214 Stow Hill,Newport,Gwent,NP20 4RB
Tel: 01633 264850
We recommend routine vaccination of all dogs, cats and rabbits against potentially fatal diseases. The diseases that we feel are essential to vaccinate against, are either severe or fatal and either persistent or untreatable.
Vaccinations for dogs, cats and rabbits are different as each species suffers from different illnesses. Please see the relevant site section for more details on these species: Dogs Cats Rabbits; or see below.
When you bring your pet to Fields for vaccination a full health check will be carried out by the Veterinary Surgeon. This checks that you pet is in good health prior to vaccination helping to ensure good protection from the vaccine. This also gives you the opportunity to discuss any queries that you may have regarding your pet's health or general well being.
Over the last few years there has been significant debate in the press regarding both human and animal vaccination. All animal vaccines licensed for use in the UK have been thoroughly tested for both safety and effectiveness. Adverse reactions do occur but are usually mild and are infrequent. A recent study carried out by the Animal Health Trust (a well respected specialist veterinary establishment in the UK) called the POOCH study, investigated the health records of 4000 dogs. The study showed that there was no evidence of ill health related to vaccination and that dogs that were regularly vaccinated were healthier than unvaccinated dogs or dogs where their vaccines had lapsed.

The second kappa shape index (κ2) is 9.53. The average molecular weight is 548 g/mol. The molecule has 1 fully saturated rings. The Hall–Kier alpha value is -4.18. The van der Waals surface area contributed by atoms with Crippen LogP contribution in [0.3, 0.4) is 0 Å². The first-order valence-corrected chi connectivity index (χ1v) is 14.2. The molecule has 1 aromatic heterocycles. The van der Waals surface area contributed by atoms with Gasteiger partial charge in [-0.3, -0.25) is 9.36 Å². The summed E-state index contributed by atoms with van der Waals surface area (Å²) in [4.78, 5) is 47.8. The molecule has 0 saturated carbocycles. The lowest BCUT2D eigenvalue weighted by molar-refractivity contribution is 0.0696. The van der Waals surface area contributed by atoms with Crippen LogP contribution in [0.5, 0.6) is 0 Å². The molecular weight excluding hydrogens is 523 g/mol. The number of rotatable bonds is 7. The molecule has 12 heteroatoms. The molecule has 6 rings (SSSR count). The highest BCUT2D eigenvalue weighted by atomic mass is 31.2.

So, what is in the dog vaccine?
We all know it is important to keep up to date with your pet's vaccinations, but what is it exactly that you are protecting them against?
The following is a list of the diseases and their symptoms that are protected against in the vacciniations for dogs:
CANINE PARVOVIRUS: This virus can be transmitted via the faeces of infected dogs and can survive on inanimate objects such as the soles of your shoes. The virus tends to affect puppies more, and can cause vomiting, bloody diarrhoea, abdominal pain, rapid dehydration and refusal to eat or drink. Without intense care and support, the disease can be rapidly fatal.
CANINE DISTEMPER: This virus can travel through the air and so dogs, especially younger ones that live in cities at greater risk. It can cause a variety of signs such as coughing, vomiting, runny nose and eyes, diarrhoea and loss of appetite. If it progresses it can lead to fits. This virus is potentially fatal.
INFECTIOUS CANINE HEPATITIS: This virus targets the liver of dogs, with younger dogs, especially under one year of age, being at a greater risk. The signs seen are vomiting and diarrhoea, abdominal pain, very high temperature, loss of appetite and pale gums. If it progresses, jaundice may develop.
LEPTOSPIROSIS: This bacterial infection is transmitted through rat urine or rat infested water. In extreme cases, death can occur within hours of being infected. The signs seen are sleepiness, very high temperature, excessive thirst, increased frequency of urination, abdominal pain, bloody diarrhoea and jaundice.
PARAINFLUENZA and BORDETELLA BRONCHISEPTICA: Highly contagious infection, especially in dog kennels. Infection can be mild to severely debilitating. They are the major contributors of kennel cough and cause a persistent and harsh cough.